François Munoz 1 , * , Guillaume Fried 2 , Laura Armengot 3 , Bérenger Bourgeois 4 , 5 , 6 , Vincent Bretagnolle 7 , 8 , Joël Chadoeuf 9 , Lucie Mahaut 4 , 10 , Christine Plumejeaud 11 , Jonathan Storkey 12 , Cyrille Violle 10 , Sabrina Gaba 7 , 8 , 13
30 June 2020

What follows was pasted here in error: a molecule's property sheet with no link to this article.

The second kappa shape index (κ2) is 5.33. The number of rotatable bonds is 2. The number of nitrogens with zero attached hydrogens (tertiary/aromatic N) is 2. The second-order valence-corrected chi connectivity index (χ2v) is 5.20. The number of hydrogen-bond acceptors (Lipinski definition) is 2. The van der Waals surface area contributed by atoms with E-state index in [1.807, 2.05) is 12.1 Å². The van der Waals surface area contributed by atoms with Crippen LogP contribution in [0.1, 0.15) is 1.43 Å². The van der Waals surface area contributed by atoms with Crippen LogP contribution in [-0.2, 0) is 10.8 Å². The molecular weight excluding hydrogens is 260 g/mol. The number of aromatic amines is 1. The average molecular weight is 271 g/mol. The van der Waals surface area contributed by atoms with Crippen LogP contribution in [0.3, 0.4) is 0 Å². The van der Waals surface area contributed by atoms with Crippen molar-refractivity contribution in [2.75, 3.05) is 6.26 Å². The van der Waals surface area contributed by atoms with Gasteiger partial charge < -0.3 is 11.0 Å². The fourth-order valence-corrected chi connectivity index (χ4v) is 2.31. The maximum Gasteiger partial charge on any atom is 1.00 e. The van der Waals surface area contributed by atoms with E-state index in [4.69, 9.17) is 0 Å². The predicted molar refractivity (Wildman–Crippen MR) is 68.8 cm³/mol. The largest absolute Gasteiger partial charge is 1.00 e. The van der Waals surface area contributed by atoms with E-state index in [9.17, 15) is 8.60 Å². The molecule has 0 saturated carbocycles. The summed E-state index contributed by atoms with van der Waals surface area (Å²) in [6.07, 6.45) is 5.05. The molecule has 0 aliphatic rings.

The definition of “arable weeds” remains contentious. Although much attention has been devoted to specialized, segetal weeds, many taxa found in arable fields also commonly occur in other habitats. The extent to which adjacent habitats are favorable to the weed flora and act as potential sources of colonizers in arable fields remains unclear. In addition, weeds form assemblages with large spatiotemporal variability, so that many taxa in weed flora are rarely observed in plot-based surveys. We thus addressed the following questions: How often do weeds occur in other habitats than arable fields? How does including field edges extend the taxonomic and ecological diversity of weeds? How does the weed flora vary across surveys at different spatial and temporal scales? We built a comprehensive dataset of weed taxa in France by compiling weed flora, lists of specialized segetal weeds, and plot-based surveys in agricultural fields, with different spatial and temporal coverages. We informed life forms, biogeographical origins and conservation status of these weeds. We also defined a broader dataset of plants occupying open habitats in France and assessed habitat specialization of weeds and of other plant species absent from arable fields. Our results show that many arable weeds are frequently recorded in both arable fields and non-cultivated open habitats and are, on average, more generalist than species absent from arable fields. Surveys encompassing field edges included species also occurring in mesic grasslands and nitrophilous fringes, suggesting spill-over from surrounding habitats. A total of 71.5% of the French weed flora was not captured in plot-based surveys at regional and national scales, and many rare and declining taxa were of Mediterranean origin. This result underlines the importance of implementing conservation measures for specialist plant species that are particularly reliant on arable fields as a habitat, while also pointing out biotic homogenization of agricultural landscapes as a factor in the declining plant diversity of farmed landscapes. Our dataset provides a reference species pool for France, with associated ecological and biogeographical information.